You have been given a great opportunity (and the resources) to put on a conference that could work toward undoing militarism and violence and domination, yet you choose to support it through the very themes and voices you chose to showcase. We should be able to look to the annual Baker Peace Conference as a venue for serious academic theory and activist praxis for peace and justice, and sadly this has not been the case. This should be a conference which promotes critical engagement with racism, militarism, sexism, colonization and other oppressive systems so that participants may further our understanding of the roots of conflict and how we might undo these systems at a personal as well as national and global levels.

I hope that the Contemporary History Institute will seriously reflect on their responsibility to the OU and Athens communities and not allow this Orwellian "war is peace" doublethink/speak to continue to dominate the annual Baker Peace Conference. As for me, I ain't gonna study war no more.

Melissa Wales
Executive Director
United Campus Ministry (UCM: Center for Spiritual Growth & Social Justice)

Tuesday, April 5, 2011

Preaching Truth to Power

UCM's campus minister, Rev. Evan Young, delivered the opening prayer at the Ohio House of Representatives today (April 5, 2011). "I confess to a certain ambivalence about this," Young said, "because I'm not certain prayer belongs there. But since it is there, I think it's incumbent on me to speak a progressive word of truth to power." Here is the prayer he offered:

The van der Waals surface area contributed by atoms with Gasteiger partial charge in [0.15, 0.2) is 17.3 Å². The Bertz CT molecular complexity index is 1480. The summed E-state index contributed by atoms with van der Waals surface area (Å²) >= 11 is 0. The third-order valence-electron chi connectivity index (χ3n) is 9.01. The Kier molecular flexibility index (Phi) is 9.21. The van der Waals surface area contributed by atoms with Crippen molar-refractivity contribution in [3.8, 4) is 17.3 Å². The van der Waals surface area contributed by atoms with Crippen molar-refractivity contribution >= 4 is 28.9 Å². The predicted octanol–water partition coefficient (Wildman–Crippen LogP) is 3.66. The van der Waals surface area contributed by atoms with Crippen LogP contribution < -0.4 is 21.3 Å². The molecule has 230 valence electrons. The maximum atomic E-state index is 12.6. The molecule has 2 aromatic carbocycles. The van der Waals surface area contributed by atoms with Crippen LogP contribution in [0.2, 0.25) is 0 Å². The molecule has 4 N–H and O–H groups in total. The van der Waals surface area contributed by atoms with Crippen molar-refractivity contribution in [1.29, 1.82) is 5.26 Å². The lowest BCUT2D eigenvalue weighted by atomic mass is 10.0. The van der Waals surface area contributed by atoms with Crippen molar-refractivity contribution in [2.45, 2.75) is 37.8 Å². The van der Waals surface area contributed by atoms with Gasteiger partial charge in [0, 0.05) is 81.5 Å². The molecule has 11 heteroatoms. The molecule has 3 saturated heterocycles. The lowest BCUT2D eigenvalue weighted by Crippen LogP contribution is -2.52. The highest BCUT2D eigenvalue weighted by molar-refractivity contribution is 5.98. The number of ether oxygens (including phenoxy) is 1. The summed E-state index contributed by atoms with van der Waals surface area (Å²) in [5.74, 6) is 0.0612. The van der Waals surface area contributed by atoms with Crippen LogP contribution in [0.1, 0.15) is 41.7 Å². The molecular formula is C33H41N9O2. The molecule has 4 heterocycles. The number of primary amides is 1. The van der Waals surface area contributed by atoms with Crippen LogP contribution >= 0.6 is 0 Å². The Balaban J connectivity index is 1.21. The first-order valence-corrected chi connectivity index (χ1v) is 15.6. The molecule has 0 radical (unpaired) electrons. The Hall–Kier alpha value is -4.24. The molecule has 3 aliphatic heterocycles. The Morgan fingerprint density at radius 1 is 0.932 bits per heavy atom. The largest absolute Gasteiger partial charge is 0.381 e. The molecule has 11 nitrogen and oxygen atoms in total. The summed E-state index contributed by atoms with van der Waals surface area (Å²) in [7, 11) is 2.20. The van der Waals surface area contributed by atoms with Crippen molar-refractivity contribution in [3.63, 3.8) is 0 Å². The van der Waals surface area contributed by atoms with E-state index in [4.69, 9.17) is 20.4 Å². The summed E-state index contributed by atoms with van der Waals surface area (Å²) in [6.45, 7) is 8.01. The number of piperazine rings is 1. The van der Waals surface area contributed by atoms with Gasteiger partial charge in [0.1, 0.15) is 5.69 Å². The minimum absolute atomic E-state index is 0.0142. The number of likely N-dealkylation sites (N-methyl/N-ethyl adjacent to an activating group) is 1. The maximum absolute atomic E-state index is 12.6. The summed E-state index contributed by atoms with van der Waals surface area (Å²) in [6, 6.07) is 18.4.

Spirit of Life, source and ground and destination of us all--here we are, in this chamber of power, gathered to do the work of leading your people who live in this great state of Ohio. Those in this chamber have the power to decide and determine what rights and privileges our government will protect and defend, and who qualifies to enjoy those rights and privileges. Who is entitled to a say and who is not concerning the conditions under which workers' labor is bought and sold; who may marry and who may not; what sort of treatment we the people will consider hateful and abusive and who should be protected from such treatment, and how; to what great moral purposes the taxes collected from the people of Ohio should be put. The power concentrated in this chamber is powerfully attractive to those who wish to see their own interests furthered by the decisions made here; so attractive that they bend every effort to ensure that their voices are heard here and their interests are represented here. So, as we begin this session, we pray that the hearts of these representatives who have answered the call to serve be turned ever toward justice. We pray that they be given to understand that the measure of our justice consists in how we treat those who have been pushed to the margins of our society. We pray that they yield not to the temptation to listen only to the voices of those with the power and privilege to make their voices heard here, but that they strive to hear and attend to the voices of those who have been too often silenced by oppression or alienation. We pray that they humbly and steadfastly focus on the "all" in "justice for all," and seek to extend justice across all the lines and walls that so often divide us. And most of all we pray that the decisions they make produce the just, merciful, and compassionate society we dream of for all of Ohio's children, for their children after them, and for all the children who find their way here by whatever means in the years to come. Mindful of all that we have been given through your abundant grace, we lift up this prayer in all the many names we give to you who have always been beyond naming. Amen; blessed be.